Even if you don't usually have a dryness problem, lubricants are good to keep around. problems might crop up if you're taking an antihistamine for a cold, for example, because those drugs dry out tissues throughout your body. Some of the products you've probably seen advertised lately and might have wondered about include K-Y Yours + mine (sexual lubricants for couples), Intrigue (a long-lasting silicone-based lubricant), and Liquibeads (not made just for sexual encounters, it's an insert containing a vaginal moisturizer that lasts up to four days).
Consider the type of sensation you prefer. Silicone-based lubricants have a more slippery feel, while water-based ones allow for more friction and are easier to rinse off.
You can buy warming lubricants such as Astroglide Warming Liquid ($6.50 for 2.5 ounces) and K-Y's Sensual Silk Warming ($6.89 for 4.5 ounces), or condoms that contain a warming lubricant, such as Lifestyles Warming pleasure (see next page). most contain glycerine, which releases heat from the body when it comes into contact with moist skin. That mimics the feeling of blood rushing to a certain body part, which is why it can be pleasurable. Some of these products contain menthol, which can create a warming sensation in some people and a cooling feeling in others (no, we're not sure why you'd want that either).
Warming agents come in many forms: condoms, mists, liquids, and massage products.
The selection goes way beyond ribbed, non-ribbed, latex, and lambskin. Today's condoms have all kinds of bells and whistles (almost literally!)
Lined with a numbing lubricant like benzocaine to keep it all from being over too quickly.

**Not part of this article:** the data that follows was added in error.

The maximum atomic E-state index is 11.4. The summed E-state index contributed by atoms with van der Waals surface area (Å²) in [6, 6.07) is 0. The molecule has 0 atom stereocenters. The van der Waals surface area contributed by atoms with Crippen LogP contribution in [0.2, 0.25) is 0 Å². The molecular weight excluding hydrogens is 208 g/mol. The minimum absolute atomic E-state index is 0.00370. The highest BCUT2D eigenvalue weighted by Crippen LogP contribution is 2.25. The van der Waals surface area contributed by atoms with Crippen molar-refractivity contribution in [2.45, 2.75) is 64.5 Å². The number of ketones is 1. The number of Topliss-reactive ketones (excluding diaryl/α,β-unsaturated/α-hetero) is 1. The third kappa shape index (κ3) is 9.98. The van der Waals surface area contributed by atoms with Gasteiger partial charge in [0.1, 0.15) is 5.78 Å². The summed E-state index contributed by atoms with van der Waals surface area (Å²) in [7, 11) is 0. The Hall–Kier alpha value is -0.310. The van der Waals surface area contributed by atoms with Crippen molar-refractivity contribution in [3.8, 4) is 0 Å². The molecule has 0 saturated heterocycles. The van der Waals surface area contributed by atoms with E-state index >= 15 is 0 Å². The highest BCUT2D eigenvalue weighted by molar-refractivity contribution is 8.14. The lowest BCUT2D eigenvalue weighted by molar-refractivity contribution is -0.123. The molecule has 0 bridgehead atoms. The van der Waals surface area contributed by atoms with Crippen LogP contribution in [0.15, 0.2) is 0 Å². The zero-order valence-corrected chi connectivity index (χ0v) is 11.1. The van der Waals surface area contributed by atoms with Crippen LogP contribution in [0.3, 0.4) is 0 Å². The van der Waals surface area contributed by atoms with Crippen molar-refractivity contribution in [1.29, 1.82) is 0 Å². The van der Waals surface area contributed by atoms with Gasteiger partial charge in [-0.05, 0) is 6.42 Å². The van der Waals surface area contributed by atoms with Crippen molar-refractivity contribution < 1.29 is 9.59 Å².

Code words for "supersized."
Contains menthol, acacia honey, or other ingredients to provide a heating or cooling sensation on contact.
A studded silicone ring with a battery inside fits at the base of the condom and promises to deliver pleasurable sensations to both partners.
If you're shy about standing in the store aisle reading the box, go online to do your research beforehand. The manufacturers' Web sites are fonts of information. Some even have coupons you can print out.
Female condoms have been sold for years but they never really caught on, accounting for just 0.2 percent of all condom use worldwide. The Fc female condom costs about $3 apiece and is sold in drugstores. And there's a new version due out by the end of the year, which should cost close to $2.
When Fc2 hits store shelves, try the less expensive version first. The female condom is made of polyurethane, so latex allergies shouldn't be an issue. Just be sure to practice using it before a sexual encounter; it takes time to learn to insert it properly.
You may remember the Today contraceptive sponge from years back or from "Seinfeld," when elaine declared a date "spongeworthy." It's now back. The sponge costs about $15 for three and contains nonoxynol-9 spermicide, so it prevents pregnancy non-hormonally, by "deactivating" sperm on contact. but as we said before, the spermicide can cause irritation.
If you become a sponge user, consider joining the SpongeWorthy club at todaysponge.com for discounts.
Condom broke? This one-dose pill can help prevent an unwanted pregnancy. Typically referred to as the "morning after pill," Plan B is what's called emergency contraception. It contains high doses of the hormone levonorgestrel, which is in many birth control pills. If you take it within 72 hours after intercourse—the sooner the better—Plan B can prevent the ovaries from releasing an egg, stop an egg from being fertilized, or block a fertilized egg from becoming implanted in the uterus. (Unlike the controversial prescription drug ru-486, which many people confuse with Plan B, this over-the-counter medication will not cause expulsion of an implanted fertilized egg.) Plan B costs about $50 and is now sold at drugstores, so you don't have to ask a doctor or clinic for it (as long as you're older than 17).
Can't find Plan B on the shelf? Ask your pharmacist; it's kept behind the counter.
Think extra stimulation. According to Durex, maker of utopia gel, only 32 percent of women regularly achieve orgasm during intercourse, but 79 percent did while using its product ($15.95 for 0.51 fluid ounces). LifeStyles X2 condoms contain excite arousal gel inside and out ($1 apiece, 12 per box). (We did not test these.)
Check sex-product labels for an ingredient called L-Arginine. It helps to increase blood flow, which may lead to a more enjoyable sexual encounter when applied to the clitoris. (It's in the Durex utopia.)
If you'd rather shop from the privacy of home, you can find condoms and many other sex products at these Web sites: